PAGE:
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Opinions of Wednesday, 3 August 2016

Columnist: Eunice Kabana

How to deal with common neck pain

Millions of people visit their doctor every year with complains of neck pain. This is what is usually diagnosed as cervicalgia.

Neck pain is not a condition but a symptom which can be caused by different factors.


Nonspecific neck pain: the cause might include poor posture, neck strain, sporting or occupational activities, anxiety and depression.

Generalised musculoskeletal problems like; osteoarthritis, osteoporosis, fibromyalgia.

Cervical herniated disc lesions and prolapse/pinched nerve.

Cervical spondylosis/Degenerative disease.

Infection of the spine; osteomyletis.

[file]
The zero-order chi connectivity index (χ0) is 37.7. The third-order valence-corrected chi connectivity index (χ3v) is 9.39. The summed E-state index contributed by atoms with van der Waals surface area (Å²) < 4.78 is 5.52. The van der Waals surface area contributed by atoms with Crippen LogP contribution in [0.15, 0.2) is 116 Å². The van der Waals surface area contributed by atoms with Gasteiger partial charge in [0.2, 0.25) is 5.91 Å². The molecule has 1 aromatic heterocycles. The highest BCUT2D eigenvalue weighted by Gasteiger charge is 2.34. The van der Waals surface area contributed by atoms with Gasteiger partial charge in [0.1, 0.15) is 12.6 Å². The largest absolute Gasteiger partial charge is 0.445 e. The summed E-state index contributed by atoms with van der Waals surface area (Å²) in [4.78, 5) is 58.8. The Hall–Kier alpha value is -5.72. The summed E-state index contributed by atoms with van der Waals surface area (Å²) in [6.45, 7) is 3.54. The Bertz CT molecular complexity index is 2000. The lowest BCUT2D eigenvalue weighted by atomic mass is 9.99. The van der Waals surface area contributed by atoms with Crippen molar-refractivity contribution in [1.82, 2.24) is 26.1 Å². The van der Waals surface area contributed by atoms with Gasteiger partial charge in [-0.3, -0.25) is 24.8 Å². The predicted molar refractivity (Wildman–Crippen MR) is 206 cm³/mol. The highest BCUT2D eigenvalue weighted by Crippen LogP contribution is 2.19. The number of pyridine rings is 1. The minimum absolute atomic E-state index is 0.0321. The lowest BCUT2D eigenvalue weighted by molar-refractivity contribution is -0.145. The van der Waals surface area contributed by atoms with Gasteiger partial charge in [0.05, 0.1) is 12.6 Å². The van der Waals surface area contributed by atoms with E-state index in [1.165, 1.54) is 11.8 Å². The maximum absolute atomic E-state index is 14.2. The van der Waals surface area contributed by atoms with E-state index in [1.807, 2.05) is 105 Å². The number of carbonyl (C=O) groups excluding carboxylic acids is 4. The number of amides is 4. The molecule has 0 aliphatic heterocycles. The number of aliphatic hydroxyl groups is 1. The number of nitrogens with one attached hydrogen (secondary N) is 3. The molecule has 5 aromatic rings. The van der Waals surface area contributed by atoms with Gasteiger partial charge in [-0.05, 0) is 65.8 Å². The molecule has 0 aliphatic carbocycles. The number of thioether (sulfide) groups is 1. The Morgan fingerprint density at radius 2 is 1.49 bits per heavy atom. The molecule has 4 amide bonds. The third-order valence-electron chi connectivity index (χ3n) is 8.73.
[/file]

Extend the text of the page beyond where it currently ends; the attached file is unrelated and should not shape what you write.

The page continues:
Acute spasm; torticolis.

Non-musculoskeletal causes; respiratory, cardiovascular, gastrointestinal and mengitis.

All persons are at risk of getting neck pain. Research shows that nearly two thirds of people suffer neck pain at some point in their lives.

Neck pain can present in different ways, this depends on the cause and structures involved.

Commonly, neck pain is associated with dull aching. The pain is sometimes worse with movement of the neck or turning of the head.

Other symptoms that are associated with neck pain include: Numbness, tingling sensation, sharp/shooting pain, headache, facial pain, shoulder pain, and upper or lower back pain.


If you spend a lot of time at your desk at work or at home you can take precautions to prevent cervicalgia.

Make sure your chair supports your lower back. Your feet should rest flat on the floor, with your knees bent at a right angle. Adjust the armrests of your chair so that your elbows and forearms rest on the chair.


If you just had an injury, applying ice to reduce swelling and putting a temporary cervical collar to rest your neck would help make the pain less. Sub-Acute/Chronic: Refer to a physiotherapist where by treatment should include use of cold packs, heat packs, manual therapy.

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